21 Nov 2017

Alumni Peer into the Future of Energy

Re: Thomas Eisenmann; Jeffrey Rayport
by Margie Kelley


Justin Dawe (MBA 2007), president, Scoot Networks
(photo courtesy of Scoot Networks)

What do you think the state of the energy industry will be in 2030?

HBS students in the Energy and Environment Club asked alumni working in the field to answer that question during two recent networking receptions. Their answers suggest that clean power will take off over the next decade or so, but hydrocarbon fuels will remain dominant.


The E & E Club teamed up with the Business and Environment Initiative (BEI) to host the receptions—one in New York City and the other in San Francisco—where about 50 students and alumni shared their insights on the future of the energy and clean-tech sectors.

“It was a chance for current students to make connections with alumni working in these industries, and find inspiration,” says Jennifer Nash, director of the BEI, which facilitates collaboration among students, alumni, faculty, and environmental industry leaders. “We invited several of our alumni guests to host each event and give a short talk, to paint a picture of the future for energy, so our current students can bring those ideas back to HBS and make the best use of their time here.”

The speakers’ advice and industry predictions, in their own words, follow below.

Justin Dawe (MBA 2007)
President, Scoot Networks

“The more we use renewables and storage, the cheaper they get. That’s a really profound thing, when you think about what it means for building an economy that works for everyone. Whenever an economy is rooted in a technology of scarcity, like fossil fuels, and there’s not enough, you get what we have today, namely, impoverished outcomes for most of humanity. If you want a society of abundance, you have to build solutions using technologies of abundance—things that get cheaper the more we collectively use them, and that also have no natural limits on how much you can use them—things like computation, communication, biotechnology, renewable energy, and energy storage.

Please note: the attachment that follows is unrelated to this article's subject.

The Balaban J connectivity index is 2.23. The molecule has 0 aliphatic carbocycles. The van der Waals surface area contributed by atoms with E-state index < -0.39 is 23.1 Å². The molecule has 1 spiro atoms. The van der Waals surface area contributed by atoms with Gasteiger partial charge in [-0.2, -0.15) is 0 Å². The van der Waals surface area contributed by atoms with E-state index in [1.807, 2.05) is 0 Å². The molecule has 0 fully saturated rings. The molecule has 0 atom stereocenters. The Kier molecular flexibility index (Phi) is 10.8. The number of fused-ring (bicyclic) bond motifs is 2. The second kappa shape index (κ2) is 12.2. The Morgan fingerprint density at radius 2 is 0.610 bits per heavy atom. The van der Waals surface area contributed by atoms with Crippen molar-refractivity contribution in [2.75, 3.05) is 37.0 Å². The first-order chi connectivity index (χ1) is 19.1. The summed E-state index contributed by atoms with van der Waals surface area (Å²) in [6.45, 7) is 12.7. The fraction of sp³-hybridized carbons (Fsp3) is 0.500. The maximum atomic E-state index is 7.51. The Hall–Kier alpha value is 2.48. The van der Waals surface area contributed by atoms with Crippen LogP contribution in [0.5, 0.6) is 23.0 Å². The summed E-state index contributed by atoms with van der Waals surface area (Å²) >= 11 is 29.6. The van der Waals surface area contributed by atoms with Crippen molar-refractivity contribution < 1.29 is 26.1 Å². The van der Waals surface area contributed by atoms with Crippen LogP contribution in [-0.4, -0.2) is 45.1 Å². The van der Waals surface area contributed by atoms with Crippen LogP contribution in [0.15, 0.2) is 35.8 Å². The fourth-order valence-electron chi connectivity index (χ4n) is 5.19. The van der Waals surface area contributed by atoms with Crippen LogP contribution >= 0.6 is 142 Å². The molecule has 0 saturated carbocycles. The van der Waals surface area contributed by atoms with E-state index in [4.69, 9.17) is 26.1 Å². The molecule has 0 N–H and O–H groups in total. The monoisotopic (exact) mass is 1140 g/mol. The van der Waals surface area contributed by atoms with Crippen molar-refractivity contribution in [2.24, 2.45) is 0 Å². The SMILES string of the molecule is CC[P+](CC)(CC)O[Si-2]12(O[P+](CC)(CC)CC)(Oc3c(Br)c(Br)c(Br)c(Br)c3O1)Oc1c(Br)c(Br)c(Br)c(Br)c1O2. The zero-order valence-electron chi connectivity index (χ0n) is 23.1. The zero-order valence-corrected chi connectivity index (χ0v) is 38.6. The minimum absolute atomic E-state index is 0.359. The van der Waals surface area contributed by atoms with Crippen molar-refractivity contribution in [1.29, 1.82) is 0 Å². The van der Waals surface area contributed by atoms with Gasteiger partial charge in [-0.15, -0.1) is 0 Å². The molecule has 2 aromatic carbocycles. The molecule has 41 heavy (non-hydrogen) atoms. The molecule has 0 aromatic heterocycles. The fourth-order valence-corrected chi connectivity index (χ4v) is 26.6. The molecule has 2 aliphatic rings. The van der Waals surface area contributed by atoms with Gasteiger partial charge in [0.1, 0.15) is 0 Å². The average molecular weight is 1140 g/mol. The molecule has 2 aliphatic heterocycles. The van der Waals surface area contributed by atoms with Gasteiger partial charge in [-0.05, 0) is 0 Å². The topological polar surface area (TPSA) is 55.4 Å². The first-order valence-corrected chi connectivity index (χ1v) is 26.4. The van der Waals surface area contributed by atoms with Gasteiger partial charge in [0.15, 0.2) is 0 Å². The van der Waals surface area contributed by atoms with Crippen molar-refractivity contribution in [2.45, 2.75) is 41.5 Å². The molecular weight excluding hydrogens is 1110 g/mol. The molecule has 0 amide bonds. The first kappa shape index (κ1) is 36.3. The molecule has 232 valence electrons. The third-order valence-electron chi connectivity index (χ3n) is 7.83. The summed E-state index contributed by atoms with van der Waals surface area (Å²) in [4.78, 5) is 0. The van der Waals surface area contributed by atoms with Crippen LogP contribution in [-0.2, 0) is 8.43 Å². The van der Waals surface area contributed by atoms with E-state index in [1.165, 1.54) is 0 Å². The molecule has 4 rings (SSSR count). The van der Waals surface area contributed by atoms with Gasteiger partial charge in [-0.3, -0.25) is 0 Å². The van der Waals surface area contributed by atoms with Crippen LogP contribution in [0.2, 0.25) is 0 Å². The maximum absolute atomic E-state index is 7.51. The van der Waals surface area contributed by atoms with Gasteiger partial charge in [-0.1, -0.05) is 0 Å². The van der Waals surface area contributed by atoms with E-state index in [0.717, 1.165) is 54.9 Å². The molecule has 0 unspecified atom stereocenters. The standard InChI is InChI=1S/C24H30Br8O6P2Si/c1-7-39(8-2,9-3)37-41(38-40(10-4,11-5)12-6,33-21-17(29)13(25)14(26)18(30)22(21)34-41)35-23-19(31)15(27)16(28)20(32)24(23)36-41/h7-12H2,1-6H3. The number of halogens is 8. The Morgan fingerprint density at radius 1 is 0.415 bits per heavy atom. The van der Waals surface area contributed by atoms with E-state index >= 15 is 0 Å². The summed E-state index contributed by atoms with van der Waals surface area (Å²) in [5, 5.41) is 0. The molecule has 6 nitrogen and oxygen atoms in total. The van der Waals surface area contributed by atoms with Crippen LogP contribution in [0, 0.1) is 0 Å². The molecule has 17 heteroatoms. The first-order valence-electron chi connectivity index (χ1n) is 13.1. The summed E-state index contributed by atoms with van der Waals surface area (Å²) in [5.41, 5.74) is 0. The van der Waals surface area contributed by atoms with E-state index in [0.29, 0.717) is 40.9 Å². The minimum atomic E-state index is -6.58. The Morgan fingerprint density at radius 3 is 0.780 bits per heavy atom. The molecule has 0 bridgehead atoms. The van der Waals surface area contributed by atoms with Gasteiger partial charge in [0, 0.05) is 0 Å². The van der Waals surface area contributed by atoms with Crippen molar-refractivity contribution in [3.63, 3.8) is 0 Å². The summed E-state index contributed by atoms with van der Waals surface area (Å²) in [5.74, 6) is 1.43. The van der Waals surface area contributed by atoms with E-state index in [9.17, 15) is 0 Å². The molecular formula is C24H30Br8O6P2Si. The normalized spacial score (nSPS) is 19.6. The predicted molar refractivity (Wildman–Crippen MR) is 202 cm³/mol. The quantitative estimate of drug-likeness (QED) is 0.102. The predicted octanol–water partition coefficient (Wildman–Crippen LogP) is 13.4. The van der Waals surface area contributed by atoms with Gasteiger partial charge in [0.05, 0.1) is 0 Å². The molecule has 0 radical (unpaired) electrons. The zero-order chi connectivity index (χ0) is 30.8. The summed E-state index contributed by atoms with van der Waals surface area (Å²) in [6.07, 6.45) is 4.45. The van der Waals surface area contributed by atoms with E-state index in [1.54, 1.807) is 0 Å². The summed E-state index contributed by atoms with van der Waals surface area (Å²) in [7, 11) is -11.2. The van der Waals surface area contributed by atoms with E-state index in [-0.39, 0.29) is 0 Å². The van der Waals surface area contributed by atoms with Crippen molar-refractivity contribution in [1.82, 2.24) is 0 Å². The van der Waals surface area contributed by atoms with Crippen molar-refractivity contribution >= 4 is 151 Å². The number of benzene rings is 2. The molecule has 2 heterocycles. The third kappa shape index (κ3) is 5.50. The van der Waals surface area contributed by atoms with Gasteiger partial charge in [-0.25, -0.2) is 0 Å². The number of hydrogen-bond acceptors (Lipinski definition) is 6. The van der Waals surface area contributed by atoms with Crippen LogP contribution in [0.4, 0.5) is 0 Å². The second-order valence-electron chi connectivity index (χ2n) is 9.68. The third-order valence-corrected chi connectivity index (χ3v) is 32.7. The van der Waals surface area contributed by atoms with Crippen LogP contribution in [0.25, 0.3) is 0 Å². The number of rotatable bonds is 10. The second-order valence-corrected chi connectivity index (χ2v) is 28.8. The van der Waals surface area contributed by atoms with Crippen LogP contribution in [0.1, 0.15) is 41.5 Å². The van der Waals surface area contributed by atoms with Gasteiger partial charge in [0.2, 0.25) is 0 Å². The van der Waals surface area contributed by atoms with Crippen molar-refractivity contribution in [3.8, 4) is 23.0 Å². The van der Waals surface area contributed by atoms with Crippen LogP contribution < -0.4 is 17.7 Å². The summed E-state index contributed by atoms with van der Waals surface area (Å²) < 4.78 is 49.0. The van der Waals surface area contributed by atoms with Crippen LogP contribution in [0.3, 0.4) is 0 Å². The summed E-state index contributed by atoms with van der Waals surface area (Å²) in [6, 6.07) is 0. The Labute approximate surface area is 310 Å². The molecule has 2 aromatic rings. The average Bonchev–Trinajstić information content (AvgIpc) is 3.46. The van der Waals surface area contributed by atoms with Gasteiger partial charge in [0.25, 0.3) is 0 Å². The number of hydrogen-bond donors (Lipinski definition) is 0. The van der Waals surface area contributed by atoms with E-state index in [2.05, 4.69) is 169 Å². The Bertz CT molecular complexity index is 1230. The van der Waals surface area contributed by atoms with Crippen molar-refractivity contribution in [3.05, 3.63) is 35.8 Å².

“The environment and human well-being are way bigger than the electrical grid, way bigger than energy use, bigger than climate change. How can we use all of these tools of abundance to create solutions of abundance?

“What we do at Scoot is share electric vehicles. We started with little red scooters, with a 10-mile range; two years later we ordered little red scooters, with 20 miles of range; and our next shipment is little red scooters, with a 60-mile range. In the spring, we’ll have four-wheelers, with nice touches like windows you can operate and with a heater and that have a 60-mile range, and cost us less than those first scooters with a 10-mile range. That’s coming. Fast, fun, affordable mobility for everyone, using technologies of abundance: smartphones, renewable energy, and energy storage. And we’re hiring.”

Phil Rettger (MBA 1985)
Cofounder & CEO, Aetherix Corp.

“I’ve been developing renewable electricity projects for over 35 years and have seen massive changes in electricity technologies and costs. I don’t know what our energy system will look like in the future, but the future will be better than we can imagine because technology is going to improve, and the rate of improvement is going to be faster than anything we’ve experienced in the past. Solar is going to get cheaper, wind is going to get cheaper, and storage is going to get cheaper.

“Coal is not going to get developed, because it will be more costly than the alternatives.

Greenhouse gases are going to be an issue, but economics will be the primary factor driving out coal. The transportation system is going to get more electrified, both because of the greenhouse-gas issue and economics.

“Here’s an interesting piece of data: The size of the storage market for transportation is potentially 10 times the size of the storage market for the grid. If we care about greenhouse gases, we have to care about the transportation market—and we have to electrify it. And to do that, we have to solve the storage issue.

“So, given that technology is going to change, I think the most important things to learn at HBS are how to manage teams and interface with others in the organization. While technology will change, the need to manage people will not. Study interpersonal relations, finance, and change management.”

Joseph Santo (MBA 2017)
Business Development, Distributed Energy, NextEra Energy Resources

“I work in distributed energy at NextEra Energy, which includes “behind the meter” storage and distributed solar generation. When you have an oil company saying that, by 2030, one-third of all car sales are going to be electric vehicles [EVs]—an oil company actually admitting that to themselves and to the public—then real change is afoot.

“When we have one-third of all new car sales as EVs, what does that mean? Well, you have a massive production of lithium-ion batteries––that’s the technology of choice today––which brings scale costs way down. So, as EVs grow, that’s going to drive down lithium-ion prices.

“You’re going to have a huge demand for electricity. Utilities love having EVs on the road. It’s the first exciting thing they’ve seen in recent years, where you have the entire grid changing and the demand curve changing with the electrification of transportation. It’s also happening in rail and in other forms of transport.